Mental health and wellbeing support
Support for parents and carers
It’s really important as parents/carers that we look after ourselves so that we can best support those that we care for. This isn’t always easy and sometimes we need some support and guidance to look after our own mental health as well as learning about how to best support others. Here you will find a list of services, charities and resources that can help:
Support for young people
Young people can improve their mental health by staying physically active, learning about mental health and wellbeing, tracking their own mood, learning good coping strategies, how to manage stress, how to manage difficult feelings and reaching our for specialist help when they need it. Below is a list of useful resources for young people:
Support for children
Children can improve their mental health by staying physically active, learning to notice and talk about their feelings and to connect with other people. It can help them to know about where to get help and to reach out for help if they are feeling sad or worried about something. Below is a list of useful resources for children:
The loss of a loved one is hard for anyone but for children and young people it can be overwhelming. There are a number of support offers for children and young people who have experienced loss or who will face loss because someone close to them is dying.
Self Harm – parent help in Cambridgeshire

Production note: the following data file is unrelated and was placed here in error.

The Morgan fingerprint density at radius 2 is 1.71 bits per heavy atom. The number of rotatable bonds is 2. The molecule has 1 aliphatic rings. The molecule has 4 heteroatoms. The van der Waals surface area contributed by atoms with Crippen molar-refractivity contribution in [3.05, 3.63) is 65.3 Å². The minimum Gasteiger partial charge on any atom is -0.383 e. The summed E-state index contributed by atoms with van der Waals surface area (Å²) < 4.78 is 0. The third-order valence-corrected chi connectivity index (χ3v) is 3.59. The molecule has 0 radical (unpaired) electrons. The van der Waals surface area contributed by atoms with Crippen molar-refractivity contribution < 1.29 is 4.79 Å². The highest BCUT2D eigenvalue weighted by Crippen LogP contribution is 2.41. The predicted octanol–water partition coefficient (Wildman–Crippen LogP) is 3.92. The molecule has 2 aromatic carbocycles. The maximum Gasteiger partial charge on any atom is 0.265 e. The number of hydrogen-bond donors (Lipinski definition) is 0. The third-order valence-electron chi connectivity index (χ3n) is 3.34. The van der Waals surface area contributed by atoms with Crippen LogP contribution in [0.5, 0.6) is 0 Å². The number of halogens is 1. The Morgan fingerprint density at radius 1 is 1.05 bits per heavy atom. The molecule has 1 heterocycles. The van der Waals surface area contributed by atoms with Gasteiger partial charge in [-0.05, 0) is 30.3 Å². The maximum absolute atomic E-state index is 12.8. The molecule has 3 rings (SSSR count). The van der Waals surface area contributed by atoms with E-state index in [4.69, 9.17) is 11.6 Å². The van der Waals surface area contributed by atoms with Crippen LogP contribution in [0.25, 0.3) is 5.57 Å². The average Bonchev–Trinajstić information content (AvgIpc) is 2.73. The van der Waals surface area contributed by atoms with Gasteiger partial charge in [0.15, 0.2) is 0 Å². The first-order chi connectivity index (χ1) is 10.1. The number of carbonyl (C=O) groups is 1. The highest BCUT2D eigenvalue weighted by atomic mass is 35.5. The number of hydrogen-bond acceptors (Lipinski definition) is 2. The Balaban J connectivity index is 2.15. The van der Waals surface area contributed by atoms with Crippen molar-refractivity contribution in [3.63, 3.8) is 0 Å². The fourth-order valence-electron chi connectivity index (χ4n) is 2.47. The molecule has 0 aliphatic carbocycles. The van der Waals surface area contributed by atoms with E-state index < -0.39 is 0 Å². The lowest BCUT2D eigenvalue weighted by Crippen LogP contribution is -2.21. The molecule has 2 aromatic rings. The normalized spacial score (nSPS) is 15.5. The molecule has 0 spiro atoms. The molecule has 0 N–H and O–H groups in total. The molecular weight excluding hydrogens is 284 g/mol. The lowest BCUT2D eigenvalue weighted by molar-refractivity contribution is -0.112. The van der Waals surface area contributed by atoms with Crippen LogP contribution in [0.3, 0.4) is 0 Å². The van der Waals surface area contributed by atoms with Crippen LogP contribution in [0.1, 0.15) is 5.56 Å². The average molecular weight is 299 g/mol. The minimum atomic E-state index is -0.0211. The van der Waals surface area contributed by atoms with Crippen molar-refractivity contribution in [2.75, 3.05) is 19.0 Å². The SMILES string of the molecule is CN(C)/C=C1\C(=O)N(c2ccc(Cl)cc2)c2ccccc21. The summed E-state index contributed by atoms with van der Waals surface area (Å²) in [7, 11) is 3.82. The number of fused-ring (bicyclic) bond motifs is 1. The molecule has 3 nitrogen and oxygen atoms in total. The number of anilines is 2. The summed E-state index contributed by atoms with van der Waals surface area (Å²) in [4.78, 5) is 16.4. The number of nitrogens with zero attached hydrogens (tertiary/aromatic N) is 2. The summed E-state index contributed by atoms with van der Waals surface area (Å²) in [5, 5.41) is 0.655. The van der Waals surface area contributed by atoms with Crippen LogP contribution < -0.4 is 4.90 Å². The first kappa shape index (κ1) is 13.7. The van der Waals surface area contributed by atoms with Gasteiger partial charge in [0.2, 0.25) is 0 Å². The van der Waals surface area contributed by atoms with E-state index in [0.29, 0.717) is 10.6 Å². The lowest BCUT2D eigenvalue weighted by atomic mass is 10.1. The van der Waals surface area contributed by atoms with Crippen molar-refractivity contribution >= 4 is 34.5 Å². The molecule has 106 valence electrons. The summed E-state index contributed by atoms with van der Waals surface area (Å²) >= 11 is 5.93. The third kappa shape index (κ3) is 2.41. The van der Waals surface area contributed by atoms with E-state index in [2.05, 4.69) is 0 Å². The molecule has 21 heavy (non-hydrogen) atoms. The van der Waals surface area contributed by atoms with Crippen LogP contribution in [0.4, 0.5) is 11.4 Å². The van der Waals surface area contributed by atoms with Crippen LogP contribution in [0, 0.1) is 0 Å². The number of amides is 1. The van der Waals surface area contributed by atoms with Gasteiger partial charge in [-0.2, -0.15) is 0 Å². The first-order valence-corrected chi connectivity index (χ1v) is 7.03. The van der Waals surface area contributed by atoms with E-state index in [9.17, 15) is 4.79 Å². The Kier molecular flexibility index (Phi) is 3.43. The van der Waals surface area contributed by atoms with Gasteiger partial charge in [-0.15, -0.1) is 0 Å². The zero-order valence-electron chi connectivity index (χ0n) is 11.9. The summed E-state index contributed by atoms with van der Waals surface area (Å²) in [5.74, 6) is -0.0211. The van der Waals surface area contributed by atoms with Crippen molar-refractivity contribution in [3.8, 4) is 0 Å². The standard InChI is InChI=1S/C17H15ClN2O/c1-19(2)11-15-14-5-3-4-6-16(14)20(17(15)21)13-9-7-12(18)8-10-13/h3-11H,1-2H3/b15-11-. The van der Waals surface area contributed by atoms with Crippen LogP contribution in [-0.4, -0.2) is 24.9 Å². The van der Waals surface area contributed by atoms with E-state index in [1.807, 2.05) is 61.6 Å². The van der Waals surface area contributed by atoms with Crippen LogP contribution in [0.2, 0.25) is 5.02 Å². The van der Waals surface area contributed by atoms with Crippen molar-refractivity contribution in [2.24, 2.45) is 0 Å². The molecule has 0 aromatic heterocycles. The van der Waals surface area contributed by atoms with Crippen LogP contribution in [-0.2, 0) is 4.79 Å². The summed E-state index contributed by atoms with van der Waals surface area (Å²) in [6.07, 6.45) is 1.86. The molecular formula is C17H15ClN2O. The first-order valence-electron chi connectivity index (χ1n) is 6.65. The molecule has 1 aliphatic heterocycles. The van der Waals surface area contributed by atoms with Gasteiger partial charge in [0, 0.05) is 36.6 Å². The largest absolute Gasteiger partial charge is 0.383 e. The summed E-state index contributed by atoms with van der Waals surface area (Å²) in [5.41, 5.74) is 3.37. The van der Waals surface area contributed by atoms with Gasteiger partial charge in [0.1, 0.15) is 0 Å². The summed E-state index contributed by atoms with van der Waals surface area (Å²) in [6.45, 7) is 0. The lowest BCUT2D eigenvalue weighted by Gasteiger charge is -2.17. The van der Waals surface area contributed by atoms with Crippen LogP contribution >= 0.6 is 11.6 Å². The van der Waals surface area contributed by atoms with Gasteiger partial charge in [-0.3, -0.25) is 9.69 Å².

In recent years, Pinpoint has helped parents whose children and young people have been self-harming. Our monthly support group is no longer running but we are working with other charities and county partners to develop a co-ordinated approach to supporting families affected by self harm.
We support the ‘Listen’ group that runs in Huntingdon every month.
We also have resources to share, including some useful tips and strategies.
How I coped – Mark’s story
“Pinpoint gave me the confidence not to give up when things were tough – and a year on, the turnaround for my son has been massive. That experience and the journey we’ve been on inspired me to set up a new support group for parents where they can be open, chat and not worry about being judged in any way.”
Parent Mark gave up his career when his son’s self-harming began to escalate. Now, he’s back to helping others but this time he’s supporting other parents at Listen*, a new Huntingdon group he set up last autumn.
Bullying – Where to find advice and support
“Bullying is the repetitive, intentional hurting of one person or group by another person or group, where the relationship involves an imbalance of power. It leads to an outcome which is always painful and/or distresses.”
Anti-Bullying Alliance (ABA)
Bullying can happen to any child, but children with special educational needs or a disability (SEND) are more likely to be bullied. However, it is important to remember that not all children experience bullying.
You can find help an advice to support your and your child on the following websites: